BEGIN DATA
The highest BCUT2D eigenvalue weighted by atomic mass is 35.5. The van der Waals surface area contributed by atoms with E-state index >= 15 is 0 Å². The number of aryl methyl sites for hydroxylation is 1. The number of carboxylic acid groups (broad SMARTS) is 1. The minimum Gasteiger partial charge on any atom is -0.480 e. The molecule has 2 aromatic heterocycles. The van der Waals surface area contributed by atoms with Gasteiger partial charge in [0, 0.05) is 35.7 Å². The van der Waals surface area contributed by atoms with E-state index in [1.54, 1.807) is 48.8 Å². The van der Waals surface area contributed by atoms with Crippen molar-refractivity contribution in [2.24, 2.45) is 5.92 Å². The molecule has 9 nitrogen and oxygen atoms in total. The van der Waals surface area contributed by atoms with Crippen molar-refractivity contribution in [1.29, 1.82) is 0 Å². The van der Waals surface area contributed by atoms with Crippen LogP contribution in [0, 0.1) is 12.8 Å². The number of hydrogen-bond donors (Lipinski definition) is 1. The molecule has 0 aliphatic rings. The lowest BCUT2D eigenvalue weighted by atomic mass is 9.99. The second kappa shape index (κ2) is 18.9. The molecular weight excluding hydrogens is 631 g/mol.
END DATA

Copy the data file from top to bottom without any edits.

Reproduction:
The highest BCUT2D eigenvalue weighted by atomic mass is 35.5. The van der Waals surface area contributed by atoms with E-state index >= 15 is 0 Å². The number of aryl methyl sites for hydroxylation is 1. The number of carboxylic acid groups (broad SMARTS) is 1. The minimum Gasteiger partial charge on any atom is -0.480 e. The molecule has 2 aromatic heterocycles. The van der Waals surface area contributed by atoms with Gasteiger partial charge in [0, 0.05) is 35.7 Å². The van der Waals surface area contributed by atoms with E-state index in [1.54, 1.807) is 48.8 Å². The van der Waals surface area contributed by atoms with Crippen molar-refractivity contribution in [2.24, 2.45) is 5.92 Å². The molecule has 9 nitrogen and oxygen atoms in total. The van der Waals surface area contributed by atoms with Crippen molar-refractivity contribution in [1.29, 1.82) is 0 Å². The van der Waals surface area contributed by atoms with Crippen LogP contribution in [0, 0.1) is 12.8 Å². The number of hydrogen-bond donors (Lipinski definition) is 1. The molecule has 0 aliphatic rings. The lowest BCUT2D eigenvalue weighted by atomic mass is 9.99. The second kappa shape index (κ2) is 18.9. The molecular weight excluding hydrogens is 631 g/mol.